Can Your Romantic Relationship Thrive After Infidelity?

6 min read
Priscilla du Preez/Unsplash

Priscilla du Preez/Unsplash

Infidelity in romantic relationships is distressingly common. After an affair, many couples end their relationships, but a substantial number also choose to stay together.

If your relationship has endured an affair, can your partnership recover? New research suggests that your relationship can not only survive but also thrive.

In a new study published in the Journal of Social and Personal Relationships, researchers Fife and colleagues (2023) from Texas Tech University studied the healing process in couples who had experienced infidelity in their romantic relationships.

Importantly, all of the couples involved in this research project also stated that they had “experienced meaningful healing,” and some couples even reported relationship growth following the affair.

Based on this research, the authors proposed a tiered model for healing following infidelity.

The authors defined infidelity as “a violation of sexual, physical, and emotional boundaries.” Infidelity is typically categorized as sexual infidelity (ranging from kissing to intercourse) or emotional infidelity (ranging from sharing private thoughts with someone else to falling in love with someone else).

Although research on infidelity is common, the present study is one of only a few studies to address the perspectives of both members of the couple, the “straying partner” and the “non-straying partner.” Both straying and non-straying partners typically experience adverse outcomes following infidelity, such as relationship distress and depression.


The researchers recruited an ethnically diverse sample of heterosexual couples (11 White couples, five Latinx couples, five African American couples, and four couples of other ethnic backgrounds). These couples were young, with an average age of 27 and an average relationship duration of 7.6 years.

The average relationship length at the time of the infidelity was three years. Nine of the couples were married, while seven were in committed relationships. All of the couples in this sample reported sexual affairs on the part of one or both partners.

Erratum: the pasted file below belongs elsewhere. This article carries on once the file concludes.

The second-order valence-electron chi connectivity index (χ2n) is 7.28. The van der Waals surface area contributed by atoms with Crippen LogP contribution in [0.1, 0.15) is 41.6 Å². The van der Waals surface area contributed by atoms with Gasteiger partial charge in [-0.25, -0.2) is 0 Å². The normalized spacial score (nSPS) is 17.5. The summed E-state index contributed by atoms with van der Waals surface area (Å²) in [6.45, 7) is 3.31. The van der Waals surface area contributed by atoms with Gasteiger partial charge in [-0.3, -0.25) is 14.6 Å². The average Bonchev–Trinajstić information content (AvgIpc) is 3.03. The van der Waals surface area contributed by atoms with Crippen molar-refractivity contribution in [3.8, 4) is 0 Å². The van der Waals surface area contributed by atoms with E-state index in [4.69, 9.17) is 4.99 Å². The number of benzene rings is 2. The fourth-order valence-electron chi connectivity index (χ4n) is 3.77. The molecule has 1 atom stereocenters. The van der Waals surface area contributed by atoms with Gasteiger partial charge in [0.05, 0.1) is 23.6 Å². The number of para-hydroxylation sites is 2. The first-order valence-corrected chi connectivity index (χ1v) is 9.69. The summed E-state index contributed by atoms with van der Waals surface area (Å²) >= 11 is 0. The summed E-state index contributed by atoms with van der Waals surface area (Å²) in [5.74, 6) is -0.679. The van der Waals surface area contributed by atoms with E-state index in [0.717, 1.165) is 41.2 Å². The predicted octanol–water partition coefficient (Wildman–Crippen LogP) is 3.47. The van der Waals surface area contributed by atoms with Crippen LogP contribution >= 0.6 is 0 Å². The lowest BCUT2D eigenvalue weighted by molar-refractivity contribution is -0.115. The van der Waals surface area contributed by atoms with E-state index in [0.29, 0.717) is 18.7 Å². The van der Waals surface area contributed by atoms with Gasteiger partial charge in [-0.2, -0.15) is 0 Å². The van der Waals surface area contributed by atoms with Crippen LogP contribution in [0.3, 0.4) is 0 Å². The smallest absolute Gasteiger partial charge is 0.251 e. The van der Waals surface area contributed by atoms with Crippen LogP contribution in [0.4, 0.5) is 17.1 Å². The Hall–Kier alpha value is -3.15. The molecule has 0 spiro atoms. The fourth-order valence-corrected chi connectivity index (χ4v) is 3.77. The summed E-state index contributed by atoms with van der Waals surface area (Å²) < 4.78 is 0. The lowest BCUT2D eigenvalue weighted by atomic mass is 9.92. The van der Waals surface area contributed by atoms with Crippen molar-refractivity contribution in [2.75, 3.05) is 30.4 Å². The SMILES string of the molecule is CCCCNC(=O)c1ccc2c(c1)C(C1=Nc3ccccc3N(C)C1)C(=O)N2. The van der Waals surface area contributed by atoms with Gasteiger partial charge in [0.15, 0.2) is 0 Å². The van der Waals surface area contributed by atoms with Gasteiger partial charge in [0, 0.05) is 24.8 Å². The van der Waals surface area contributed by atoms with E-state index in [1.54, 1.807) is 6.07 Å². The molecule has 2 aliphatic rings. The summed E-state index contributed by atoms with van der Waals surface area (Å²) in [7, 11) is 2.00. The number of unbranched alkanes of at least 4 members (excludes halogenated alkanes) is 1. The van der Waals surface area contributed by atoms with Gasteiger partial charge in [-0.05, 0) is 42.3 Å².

In 10 couples, the man was the straying partner. In three couples, the woman strayed, and in three couples, both partners were unfaithful. The researchers conducted in-person or videoconferencing interviews with both couple members together.

Most couples also sought both individual and couples therapy following the infidelity (outside of the context of the research project).

The researchers developed a tiered model for the healing process consisting of four stages, which build upon one another: the revelation of the infidelity, initial reactions, stabilizing the relationship, and revitalizing the relationship.

Revelation of Infidelity: Discovery or Disclosure

In the first stage of the model, the researchers distinguished discovering the infidelity (the non-straying partner discovers the affair) from disclosing the cheating (the straying partner confesses to the affair). In this sample of couples, only three partners disclosed their unfaithfulness, while 13 partners discovered it on their own.

When the infidelity was discovered, straying partners reported feeling intense shame and regret. When the affair was disclosed, non-straying partners reported somewhat less intense feelings of betrayal, anger, and hurt because of their partner’s honesty and apologies. Both suspected and actual infidelity can impair mental and physical well-being.

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Initial Responses: Assessing the Damage and Affirming Commitment

The second stage of the model involves acknowledging the damage to the relationship and, for couples who choose to stay together, affirming their commitment to one another and their relationship.